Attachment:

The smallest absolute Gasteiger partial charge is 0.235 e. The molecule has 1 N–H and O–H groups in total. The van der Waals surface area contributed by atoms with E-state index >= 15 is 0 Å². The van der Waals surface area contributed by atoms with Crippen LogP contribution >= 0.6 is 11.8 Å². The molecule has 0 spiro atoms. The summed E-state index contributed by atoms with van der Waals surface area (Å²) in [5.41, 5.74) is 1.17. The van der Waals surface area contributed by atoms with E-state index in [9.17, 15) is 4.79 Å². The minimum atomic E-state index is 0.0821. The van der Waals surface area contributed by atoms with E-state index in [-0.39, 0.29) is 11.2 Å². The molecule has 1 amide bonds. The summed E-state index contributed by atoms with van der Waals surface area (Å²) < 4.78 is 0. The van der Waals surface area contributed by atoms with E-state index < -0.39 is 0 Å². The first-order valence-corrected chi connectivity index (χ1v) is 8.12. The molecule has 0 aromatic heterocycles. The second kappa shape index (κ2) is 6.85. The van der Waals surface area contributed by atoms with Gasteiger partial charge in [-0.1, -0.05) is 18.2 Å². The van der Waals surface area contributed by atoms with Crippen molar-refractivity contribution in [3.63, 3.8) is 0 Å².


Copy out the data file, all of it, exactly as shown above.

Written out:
The smallest absolute Gasteiger partial charge is 0.235 e. The molecule has 1 N–H and O–H groups in total. The van der Waals surface area contributed by atoms with E-state index >= 15 is 0 Å². The van der Waals surface area contributed by atoms with Crippen LogP contribution >= 0.6 is 11.8 Å². The molecule has 0 spiro atoms. The summed E-state index contributed by atoms with van der Waals surface area (Å²) in [5.41, 5.74) is 1.17. The van der Waals surface area contributed by atoms with E-state index in [9.17, 15) is 4.79 Å². The minimum atomic E-state index is 0.0821. The van der Waals surface area contributed by atoms with E-state index in [-0.39, 0.29) is 11.2 Å². The molecule has 1 amide bonds. The summed E-state index contributed by atoms with van der Waals surface area (Å²) < 4.78 is 0. The van der Waals surface area contributed by atoms with E-state index < -0.39 is 0 Å². The first-order valence-corrected chi connectivity index (χ1v) is 8.12. The molecule has 0 aromatic heterocycles. The second kappa shape index (κ2) is 6.85. The van der Waals surface area contributed by atoms with Gasteiger partial charge in [-0.1, -0.05) is 18.2 Å². The van der Waals surface area contributed by atoms with Crippen molar-refractivity contribution in [3.63, 3.8) is 0 Å².